ACT Theatre Reviews 2021-2022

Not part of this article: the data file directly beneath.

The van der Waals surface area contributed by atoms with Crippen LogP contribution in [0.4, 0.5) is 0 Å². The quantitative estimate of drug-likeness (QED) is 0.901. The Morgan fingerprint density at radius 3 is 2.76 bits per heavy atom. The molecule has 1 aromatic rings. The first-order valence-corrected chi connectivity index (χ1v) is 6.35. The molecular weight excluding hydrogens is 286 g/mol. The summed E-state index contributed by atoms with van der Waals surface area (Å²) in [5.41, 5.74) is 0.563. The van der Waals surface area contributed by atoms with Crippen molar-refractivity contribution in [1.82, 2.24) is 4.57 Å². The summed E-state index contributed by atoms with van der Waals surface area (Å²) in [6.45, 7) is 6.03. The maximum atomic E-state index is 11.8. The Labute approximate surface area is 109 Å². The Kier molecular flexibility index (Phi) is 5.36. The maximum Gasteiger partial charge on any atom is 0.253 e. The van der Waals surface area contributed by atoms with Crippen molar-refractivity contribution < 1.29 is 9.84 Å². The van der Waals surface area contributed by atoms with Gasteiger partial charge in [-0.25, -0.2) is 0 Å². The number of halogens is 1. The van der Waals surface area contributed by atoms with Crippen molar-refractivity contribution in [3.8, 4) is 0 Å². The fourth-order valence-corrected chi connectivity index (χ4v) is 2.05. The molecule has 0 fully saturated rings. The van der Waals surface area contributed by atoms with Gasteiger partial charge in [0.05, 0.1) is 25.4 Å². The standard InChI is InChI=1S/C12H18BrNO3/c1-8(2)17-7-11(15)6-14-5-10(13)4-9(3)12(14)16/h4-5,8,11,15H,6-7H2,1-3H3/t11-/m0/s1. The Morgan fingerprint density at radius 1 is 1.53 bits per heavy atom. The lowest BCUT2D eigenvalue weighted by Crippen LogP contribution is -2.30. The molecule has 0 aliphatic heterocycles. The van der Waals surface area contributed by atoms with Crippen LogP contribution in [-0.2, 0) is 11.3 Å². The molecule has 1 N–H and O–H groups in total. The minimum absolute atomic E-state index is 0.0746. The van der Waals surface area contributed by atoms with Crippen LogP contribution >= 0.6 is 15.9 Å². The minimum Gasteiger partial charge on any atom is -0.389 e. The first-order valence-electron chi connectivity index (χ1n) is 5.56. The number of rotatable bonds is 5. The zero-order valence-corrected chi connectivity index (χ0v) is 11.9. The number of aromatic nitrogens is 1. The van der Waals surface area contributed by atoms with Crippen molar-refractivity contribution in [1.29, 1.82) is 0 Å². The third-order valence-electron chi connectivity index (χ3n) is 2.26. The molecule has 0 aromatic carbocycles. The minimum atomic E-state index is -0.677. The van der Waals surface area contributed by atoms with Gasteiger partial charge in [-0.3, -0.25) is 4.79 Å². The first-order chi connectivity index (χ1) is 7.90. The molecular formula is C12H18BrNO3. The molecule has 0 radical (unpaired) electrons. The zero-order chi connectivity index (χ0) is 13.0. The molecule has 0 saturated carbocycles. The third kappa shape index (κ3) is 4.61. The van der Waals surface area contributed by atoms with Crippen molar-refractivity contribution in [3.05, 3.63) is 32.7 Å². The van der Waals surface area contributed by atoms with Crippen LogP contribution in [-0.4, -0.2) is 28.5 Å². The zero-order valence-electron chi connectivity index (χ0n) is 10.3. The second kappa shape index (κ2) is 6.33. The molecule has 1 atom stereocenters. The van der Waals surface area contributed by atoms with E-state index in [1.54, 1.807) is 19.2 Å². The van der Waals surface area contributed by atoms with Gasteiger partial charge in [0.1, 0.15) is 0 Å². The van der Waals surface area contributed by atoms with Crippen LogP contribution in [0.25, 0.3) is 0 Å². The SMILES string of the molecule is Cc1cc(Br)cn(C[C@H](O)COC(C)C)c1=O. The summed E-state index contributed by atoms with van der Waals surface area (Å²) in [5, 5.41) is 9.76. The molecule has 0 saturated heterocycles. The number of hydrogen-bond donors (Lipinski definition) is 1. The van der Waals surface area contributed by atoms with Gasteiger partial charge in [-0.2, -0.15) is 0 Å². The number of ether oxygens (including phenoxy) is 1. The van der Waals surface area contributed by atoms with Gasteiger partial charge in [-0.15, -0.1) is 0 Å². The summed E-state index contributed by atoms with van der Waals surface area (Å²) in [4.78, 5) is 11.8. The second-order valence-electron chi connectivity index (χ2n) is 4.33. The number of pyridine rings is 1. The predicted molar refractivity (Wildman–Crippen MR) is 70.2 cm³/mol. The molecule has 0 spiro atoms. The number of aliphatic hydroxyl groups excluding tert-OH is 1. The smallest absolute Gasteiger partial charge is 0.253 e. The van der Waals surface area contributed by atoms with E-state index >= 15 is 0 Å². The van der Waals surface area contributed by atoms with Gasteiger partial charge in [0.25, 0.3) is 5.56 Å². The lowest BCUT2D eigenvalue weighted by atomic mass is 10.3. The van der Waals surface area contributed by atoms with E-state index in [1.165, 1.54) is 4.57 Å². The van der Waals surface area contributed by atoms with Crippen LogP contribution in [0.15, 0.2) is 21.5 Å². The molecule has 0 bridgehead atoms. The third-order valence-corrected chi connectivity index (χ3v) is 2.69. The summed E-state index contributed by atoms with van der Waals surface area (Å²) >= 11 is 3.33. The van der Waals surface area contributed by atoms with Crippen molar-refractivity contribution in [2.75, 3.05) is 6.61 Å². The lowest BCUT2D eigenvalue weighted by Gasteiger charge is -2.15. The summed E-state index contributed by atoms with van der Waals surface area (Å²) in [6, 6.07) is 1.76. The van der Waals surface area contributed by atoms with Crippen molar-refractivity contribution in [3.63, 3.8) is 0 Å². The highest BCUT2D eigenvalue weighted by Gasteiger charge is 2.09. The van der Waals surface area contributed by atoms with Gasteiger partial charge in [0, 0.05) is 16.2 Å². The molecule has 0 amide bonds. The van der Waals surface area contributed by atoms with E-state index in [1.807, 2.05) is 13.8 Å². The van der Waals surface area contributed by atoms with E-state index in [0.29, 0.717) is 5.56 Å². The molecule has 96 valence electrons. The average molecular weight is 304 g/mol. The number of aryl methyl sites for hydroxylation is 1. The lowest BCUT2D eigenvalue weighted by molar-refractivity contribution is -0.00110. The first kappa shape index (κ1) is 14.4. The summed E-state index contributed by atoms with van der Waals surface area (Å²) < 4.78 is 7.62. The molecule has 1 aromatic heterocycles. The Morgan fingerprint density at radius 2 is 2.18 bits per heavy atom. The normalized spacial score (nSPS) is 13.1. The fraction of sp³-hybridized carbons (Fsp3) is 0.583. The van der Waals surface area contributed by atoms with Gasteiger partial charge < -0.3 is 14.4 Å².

THE RIGHT THING by John Turley directed by John Turley and Helen Christie Burnley Garrick Theatre Group The year is 1945, the war has ended and in a shock result, Labour has won a landslide victory. This isn’t the only shock in this touching, thoughtful and quite beautiful production. The play is written by local playwright John Turley. I have to try and put to one side the buzz I still get of just being in a theatre and put a reviewer’s hat on. I’ll get the minor niggles out of the way as this was a very special night of theatre. There were a few bumps in the dialogue in early scenes, possibly down to first-night nerves and some scene changes took slightly longer than they should have done. Co-directors Helen Christie and John Turley assembled an excellent cast and directed them incredibly well. Each actor brought something unique to his or her role; whether hundreds of lines or ten. The play centres around Alice, a 28 year old woman who has been at home during the war whilst her husband, Frank, was out fighting the enemy. We open to a living room which occupies the left of the stage and the right of the stage is bare, with other scenes taking place in that space. Alice was played by Lauren Stirzaker-Jackson and is put through emotional hoops during the play. Lauren played Alice with such confidence, showing Alice’s bravery and fear simultaneously. I could feel the audience with her throughout; a tremendous achievement from a talented performer. Her scenes with Frank being particularly memorable. Frank was played by Gary Leonard, Gary owned the role, commanding the stage whilst not hogging the limelight. He is large in stature, but clearly a shaken man after the horrors of war. I believed in him and the character as soon as he entered early in the play. One particularly effective scene, Frank returns home from the pub, drunk, and is genuinely frightening, wobbling around the stage and handling his wife. Both Lauren and Gary deserve commendation. Frank’s shoulder to cry on was Jimmy, a wide eyed idealist, a true believer in the socialist cause. Jimmy, played by Dominic Moffitt was almost the moral anchor of the play, constantly trying to steer Frank on the right path and butting heads with the local spiv played with a frightening relish John Cummings. I found Dominic’s portrayal of Jimmy quietly moving. The scene on top of Pendle Hill (suggested to us via effective sound effects and good acting, theatre at its best) was very tender in its sincerity. I hope to see Dominic on stage again. Arthur, Alice’s father, begins as the light relief, until we delve below the character’s grumpy surface. Arthur is brought to life by Alan Hargreaves, I’ve lost count of the amount of times I’ve seen Alan on stage. He was superb. From one of his first lines, ‘that vicar’s a communist if ever I saw one’, he had the audience in the palm of his hand. He twinkled on stage, bringing